Ag Update: Look Out Below?

| July 7, 2014 | 0 Comments

Ccorn/wheat/soybeansorn bears are roaring today…

The essential food commodity is collapsing to multi-month lows near $4 a bushel. What’s more, the September contract is already dropping to multi-year lows at $3.97. The last time corn traded that low was the summer of 2010.

And that’s not all. Wheat and soybeans are succumbing to extreme selling as well. Wheat is withering to $5.57 a bushel while beans are nose-diving to $12.70. Both those price points are within pennies of the lows set earlier this year.

No doubt about it, it’s not a good time to be a grain bull.

What has these commodities collapsing?

First of all, USDA data reveals current US corn inventories are larger than expected. In fact, domestic stockpiles are estimated at 3.85 billion bushels as of June 1st. That’s well above analysts’ estimates of 3.7 billion bushels.

But more importantly, it’s 39% higher than last year’s levels.

Why are inventories so high?

As you may remember from recent articles, the ongoing PEDv outbreak has killed millions of US hogs. And since corn is the feed of choice for these animals, demand for the commodity is weakening.

And that’s not all…

The US growing season has basically gone off without a hitch. Rains were ample across the US Corn Belt in June. As a result, the 2014 corn crop will likely surpass last year’s, even though there was less corn acreage planted this year.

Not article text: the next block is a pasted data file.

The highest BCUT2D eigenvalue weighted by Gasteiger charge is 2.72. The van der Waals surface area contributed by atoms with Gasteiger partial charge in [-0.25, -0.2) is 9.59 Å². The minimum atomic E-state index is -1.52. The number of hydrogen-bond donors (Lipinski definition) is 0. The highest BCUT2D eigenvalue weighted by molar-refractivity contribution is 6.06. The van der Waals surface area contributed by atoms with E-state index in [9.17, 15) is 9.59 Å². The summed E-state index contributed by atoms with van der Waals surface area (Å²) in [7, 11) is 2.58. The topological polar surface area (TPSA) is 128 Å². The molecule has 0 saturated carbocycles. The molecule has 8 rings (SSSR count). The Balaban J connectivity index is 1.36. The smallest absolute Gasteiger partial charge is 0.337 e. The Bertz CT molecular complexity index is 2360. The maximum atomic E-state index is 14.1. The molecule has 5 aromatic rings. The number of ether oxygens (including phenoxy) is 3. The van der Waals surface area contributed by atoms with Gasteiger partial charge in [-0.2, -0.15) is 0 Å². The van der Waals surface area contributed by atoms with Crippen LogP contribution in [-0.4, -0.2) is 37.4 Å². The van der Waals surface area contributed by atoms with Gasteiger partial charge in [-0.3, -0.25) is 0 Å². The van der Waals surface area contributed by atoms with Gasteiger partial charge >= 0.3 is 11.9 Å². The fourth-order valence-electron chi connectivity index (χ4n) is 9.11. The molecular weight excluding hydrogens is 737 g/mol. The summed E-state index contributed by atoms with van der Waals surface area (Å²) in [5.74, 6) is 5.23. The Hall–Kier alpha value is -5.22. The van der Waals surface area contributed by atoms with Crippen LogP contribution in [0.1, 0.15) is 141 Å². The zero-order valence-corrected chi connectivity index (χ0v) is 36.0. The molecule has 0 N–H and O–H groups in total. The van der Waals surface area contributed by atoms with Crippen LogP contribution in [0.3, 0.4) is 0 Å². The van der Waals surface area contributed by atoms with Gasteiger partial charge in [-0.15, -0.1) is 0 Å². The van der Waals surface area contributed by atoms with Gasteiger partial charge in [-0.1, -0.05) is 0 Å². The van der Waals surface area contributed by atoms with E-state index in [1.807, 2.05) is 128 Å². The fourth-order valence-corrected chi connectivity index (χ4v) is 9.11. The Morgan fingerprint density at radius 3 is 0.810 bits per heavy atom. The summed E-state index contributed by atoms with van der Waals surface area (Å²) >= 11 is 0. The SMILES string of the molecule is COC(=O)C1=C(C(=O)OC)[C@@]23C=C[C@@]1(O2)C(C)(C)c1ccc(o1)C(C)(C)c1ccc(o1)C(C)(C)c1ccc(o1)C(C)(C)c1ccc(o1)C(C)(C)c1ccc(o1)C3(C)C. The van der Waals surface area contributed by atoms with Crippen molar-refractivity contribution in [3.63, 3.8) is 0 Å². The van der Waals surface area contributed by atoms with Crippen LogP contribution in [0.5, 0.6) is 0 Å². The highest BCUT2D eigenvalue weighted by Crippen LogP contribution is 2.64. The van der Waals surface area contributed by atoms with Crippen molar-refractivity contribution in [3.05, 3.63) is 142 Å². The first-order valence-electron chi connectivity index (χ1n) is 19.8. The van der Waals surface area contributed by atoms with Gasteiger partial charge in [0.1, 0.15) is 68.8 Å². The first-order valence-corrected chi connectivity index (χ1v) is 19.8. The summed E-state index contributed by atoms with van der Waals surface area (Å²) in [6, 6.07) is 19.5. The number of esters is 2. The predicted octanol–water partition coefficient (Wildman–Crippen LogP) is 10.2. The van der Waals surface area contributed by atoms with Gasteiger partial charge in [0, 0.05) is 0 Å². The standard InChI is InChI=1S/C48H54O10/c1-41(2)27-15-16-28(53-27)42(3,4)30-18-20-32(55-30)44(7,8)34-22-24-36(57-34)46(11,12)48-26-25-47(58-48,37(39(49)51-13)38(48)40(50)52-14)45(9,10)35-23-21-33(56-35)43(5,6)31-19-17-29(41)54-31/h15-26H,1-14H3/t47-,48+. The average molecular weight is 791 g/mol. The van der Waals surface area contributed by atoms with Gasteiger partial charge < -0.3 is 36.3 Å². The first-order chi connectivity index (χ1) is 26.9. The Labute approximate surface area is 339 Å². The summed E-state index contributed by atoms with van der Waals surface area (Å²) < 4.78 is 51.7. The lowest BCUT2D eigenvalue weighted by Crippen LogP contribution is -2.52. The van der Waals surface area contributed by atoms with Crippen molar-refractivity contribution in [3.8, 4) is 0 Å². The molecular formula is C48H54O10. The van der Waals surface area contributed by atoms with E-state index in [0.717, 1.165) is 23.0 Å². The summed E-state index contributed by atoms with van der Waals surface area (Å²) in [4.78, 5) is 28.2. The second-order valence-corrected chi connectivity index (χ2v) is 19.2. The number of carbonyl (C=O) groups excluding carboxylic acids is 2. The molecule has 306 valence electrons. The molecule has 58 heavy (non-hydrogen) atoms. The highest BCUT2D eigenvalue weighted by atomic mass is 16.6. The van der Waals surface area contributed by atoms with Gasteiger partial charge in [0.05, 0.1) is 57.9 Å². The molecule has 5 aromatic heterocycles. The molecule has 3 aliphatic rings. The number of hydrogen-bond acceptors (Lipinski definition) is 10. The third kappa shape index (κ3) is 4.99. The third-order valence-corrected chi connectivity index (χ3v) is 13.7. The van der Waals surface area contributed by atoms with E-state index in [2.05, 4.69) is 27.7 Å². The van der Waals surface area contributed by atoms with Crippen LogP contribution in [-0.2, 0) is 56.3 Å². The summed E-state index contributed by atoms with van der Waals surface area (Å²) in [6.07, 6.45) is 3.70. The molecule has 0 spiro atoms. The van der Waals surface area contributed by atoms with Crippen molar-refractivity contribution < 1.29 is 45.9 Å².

That leads me to soybeans…

Thanks to stronger soybean prices, farmers chose to plant a record 84.84 million acres of the commodity this year. And with Mother Nature supplying near perfect planting conditions, 95% of this year’s bean crop is already in the ground- well ahead of last year’s pace.

Even though current soybean inventories are relatively tight, this year’s bumper crop will likely provide more than enough to meet demand.

What about wheat?

Despite drought fears earlier in the year, the commodity is slumping to its lowest levels in months. The USDA sees 56.47 million planted acres, which is higher than the March outlook of 55.81 million acres.

All in all, grains have a decidedly bearish look to them…

Given the most recent USDA data, I wouldn’t be surprised to see the entire grains complex fall to new multi-year lows later this year.

Unless an unforeseen weather event wipes out large swaths of this year’s crop, there will be ample corn, soybean, and wheat supply at the end of this harvest season.

As a result, it’s best to steer clear of grains for the foreseeable future!

Until Next Time,

Justin Bennett

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Category: Grains

About the Author ()

Justin Bennett is the editor of Commodity ETF Alert, an investment advisory focused on profiting from the ebb and flow of important commodities via ETFs. The commodity veteran and options specialist is also a regular contributor to the Dynamic Wealth Report. Every week, Justin shares his thoughts with our readers on a variety of commodity-related topics. Justin is also a frequent contributor to Commodity Trading Research’s free daily e-letter. And he’s the editor of another highly successful and popular investment advisory, the Options Profit Pipeline.